Are Americans Afraid to Talk About Dying?
Talking to Family, Friends Helps Make End-of-Life Decisions
WebMD News Archive
"We don't just have these answers written on our shirtsleeves so we can read them off," Lynn says. "We need to think about these issues over and over. These are not things you do once and they are all taken care of. As life circumstances change, they need to be rediscussed."
When deciding about your end-of-life care, Goldstein says, only one thing really matters: Living the end of your life according to your own goals and values.
"The important thing to remember is that what matters is not what the doctor or the family would want, but what the patient would want," he says. "Our job as doctors is not to elicit what the family would want but has the goal of learning what the patient would want."
We don't have to understand every kind of medical procedure. We do have to come to terms with what is most important for us.
"We do not ask patients whether they want this or that treatment," Goldstein says. "We ask, 'What is important to you in terms of your health care? What are your goals in life?' So when we do that, we can say, 'Well, in terms of what you said, these are the treatments that are appropriate. These treatments are what meet your goals.'"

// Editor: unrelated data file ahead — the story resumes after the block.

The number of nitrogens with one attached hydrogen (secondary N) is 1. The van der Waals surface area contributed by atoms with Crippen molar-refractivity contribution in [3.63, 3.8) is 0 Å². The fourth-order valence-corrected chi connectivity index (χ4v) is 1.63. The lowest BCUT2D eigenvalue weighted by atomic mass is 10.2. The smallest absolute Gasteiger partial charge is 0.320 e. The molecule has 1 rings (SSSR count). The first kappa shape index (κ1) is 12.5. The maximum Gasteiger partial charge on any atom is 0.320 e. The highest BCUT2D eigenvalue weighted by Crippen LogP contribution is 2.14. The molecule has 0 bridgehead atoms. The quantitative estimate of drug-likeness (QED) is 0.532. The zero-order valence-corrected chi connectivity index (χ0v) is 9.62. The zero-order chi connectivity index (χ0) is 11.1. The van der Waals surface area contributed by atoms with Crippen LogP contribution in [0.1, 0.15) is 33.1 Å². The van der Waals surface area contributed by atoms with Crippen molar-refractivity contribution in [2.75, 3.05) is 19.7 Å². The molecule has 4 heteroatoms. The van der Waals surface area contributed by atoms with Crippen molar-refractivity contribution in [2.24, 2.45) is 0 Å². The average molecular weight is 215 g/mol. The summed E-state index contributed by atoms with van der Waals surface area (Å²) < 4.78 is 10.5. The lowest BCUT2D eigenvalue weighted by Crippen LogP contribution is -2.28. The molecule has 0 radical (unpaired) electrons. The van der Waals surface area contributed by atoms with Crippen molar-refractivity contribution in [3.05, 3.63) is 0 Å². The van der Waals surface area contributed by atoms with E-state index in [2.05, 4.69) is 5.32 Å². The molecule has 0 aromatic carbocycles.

There are two different legal documents that improve our odds of getting the end-of-life care we want. One is a
A living will spells out what kinds of extraordinary medical treatments we'd like used to keep us alive, in the event we become terminally ill or permanently unconscious.
While living wills are legal documents, you don't need a lawyer to get one. They are available free on the Internet. After explaining your wishes, you just need two witnesses to sign it.
"A living will gives patients an opportunity to express in their own words what is important to them," Goldstein says. "The difficulty is they often start with phrases that can be interpreted differently by different people. Like, 'If I am permanently unconscious or brain dead.' That is a clear statement in a narrow context. It tells us what a person would want but only in very defined conditions that may not come to pass."